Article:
For many years, the National Headache Foundation has served as the premiere resource for patients, healthcare professionals, and the media. Education has always been an important aspect of our mission. Great information and updates can be found on, HeadWise, our monthly newsletter, and in the brochures we provide to offices and clinics across the country.

For individuals with migraine, it should come as no surprise the impact the disease has on their daily life. Work productivity, relationships, and quality of life are all affected by migraine. A recent national survey conducted by Research!America shows that not only are those with migraine concerned about its impact, but so are those without the disease.

The National Headache Foundation is proud to be participating in Headache on the Hill, an annual congressional advocacy event. Headache on the Hill participants visit the offices of approximately 130 members of Congress to raise issues on behalf of those with disabling headache and migraine, including the lack of research and stigma surrounding these diseases. Participants include physicians, researchers, as well as patients.


Join Denise Schneider, PT, FAAOMPT, COMT, TPS, ATC as she leads a discussion on how physical therapy can be used as a part of the treatment plan for with certain types of headache. Physical therapy is often utilized in the comprehensive treatment for individuals with headache disorders. For certain types of headache, physical therapy has proven to be successful in decreasing and/or resolving the intensity and frequency of symptoms, improving an individual’s function and mobility, and ultimately improving an individual’s quality of life. Cervicogenic headache is a common type of headache seen in clinical practice that responds well to physical therapy. The webinar will be held on Wednesday, December 6, 2017 at 6:30pm ET.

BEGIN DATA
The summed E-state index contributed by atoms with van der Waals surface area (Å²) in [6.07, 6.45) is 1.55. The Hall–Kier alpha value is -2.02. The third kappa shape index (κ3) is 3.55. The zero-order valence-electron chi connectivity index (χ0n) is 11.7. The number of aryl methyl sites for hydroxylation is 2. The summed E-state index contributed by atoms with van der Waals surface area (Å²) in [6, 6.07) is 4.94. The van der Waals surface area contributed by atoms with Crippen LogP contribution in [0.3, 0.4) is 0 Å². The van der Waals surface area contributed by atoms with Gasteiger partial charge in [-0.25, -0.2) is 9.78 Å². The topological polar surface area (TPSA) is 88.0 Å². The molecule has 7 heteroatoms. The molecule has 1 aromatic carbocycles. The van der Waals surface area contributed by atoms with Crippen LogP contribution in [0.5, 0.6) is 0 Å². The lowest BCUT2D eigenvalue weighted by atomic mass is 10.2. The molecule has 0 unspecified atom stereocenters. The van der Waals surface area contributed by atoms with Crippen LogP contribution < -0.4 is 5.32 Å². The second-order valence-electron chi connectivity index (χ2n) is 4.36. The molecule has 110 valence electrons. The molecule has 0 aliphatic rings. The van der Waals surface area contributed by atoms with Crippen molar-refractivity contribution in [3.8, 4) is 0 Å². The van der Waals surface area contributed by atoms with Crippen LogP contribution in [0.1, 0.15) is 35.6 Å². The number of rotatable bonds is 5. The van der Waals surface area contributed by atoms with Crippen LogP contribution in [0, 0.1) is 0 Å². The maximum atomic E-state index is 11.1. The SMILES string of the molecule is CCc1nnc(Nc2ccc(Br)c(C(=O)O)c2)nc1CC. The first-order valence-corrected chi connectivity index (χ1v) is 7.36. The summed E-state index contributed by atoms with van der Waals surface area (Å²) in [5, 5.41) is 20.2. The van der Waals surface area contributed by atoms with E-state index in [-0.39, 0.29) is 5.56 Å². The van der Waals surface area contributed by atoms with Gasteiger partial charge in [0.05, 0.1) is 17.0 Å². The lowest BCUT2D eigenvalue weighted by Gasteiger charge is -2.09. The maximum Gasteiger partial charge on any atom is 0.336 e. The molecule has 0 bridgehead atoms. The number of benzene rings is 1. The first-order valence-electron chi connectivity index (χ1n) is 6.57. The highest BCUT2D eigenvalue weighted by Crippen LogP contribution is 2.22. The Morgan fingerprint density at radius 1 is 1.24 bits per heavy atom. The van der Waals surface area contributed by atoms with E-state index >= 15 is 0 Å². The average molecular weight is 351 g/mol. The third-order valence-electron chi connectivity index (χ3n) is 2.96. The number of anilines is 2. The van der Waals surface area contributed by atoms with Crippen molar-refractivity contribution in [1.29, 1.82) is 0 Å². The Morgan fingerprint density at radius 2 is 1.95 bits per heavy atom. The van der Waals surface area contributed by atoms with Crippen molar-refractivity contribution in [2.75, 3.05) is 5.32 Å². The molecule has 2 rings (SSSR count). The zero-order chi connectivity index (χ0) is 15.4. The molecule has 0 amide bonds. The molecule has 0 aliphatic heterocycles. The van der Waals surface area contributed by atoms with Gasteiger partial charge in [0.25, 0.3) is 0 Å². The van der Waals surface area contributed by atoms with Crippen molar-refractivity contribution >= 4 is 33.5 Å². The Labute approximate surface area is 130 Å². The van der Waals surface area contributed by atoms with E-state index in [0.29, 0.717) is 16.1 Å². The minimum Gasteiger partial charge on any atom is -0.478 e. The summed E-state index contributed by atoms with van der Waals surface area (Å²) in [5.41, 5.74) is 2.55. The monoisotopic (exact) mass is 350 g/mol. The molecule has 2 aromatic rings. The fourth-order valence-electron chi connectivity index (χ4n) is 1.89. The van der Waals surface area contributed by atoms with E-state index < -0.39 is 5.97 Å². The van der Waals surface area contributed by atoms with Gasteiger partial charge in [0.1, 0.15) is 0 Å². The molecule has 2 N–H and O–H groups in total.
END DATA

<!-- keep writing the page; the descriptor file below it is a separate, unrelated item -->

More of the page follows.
The relationship between exercise and migraine can be complicated. While studies have shown it can be as effective as medication and relaxation techniques in preventing migraine, it can also be a trigger for some attacks. A recent study shows that in order for exercise to be effective in reducing migraine, it is best if the exercise includes more high-intensity workouts.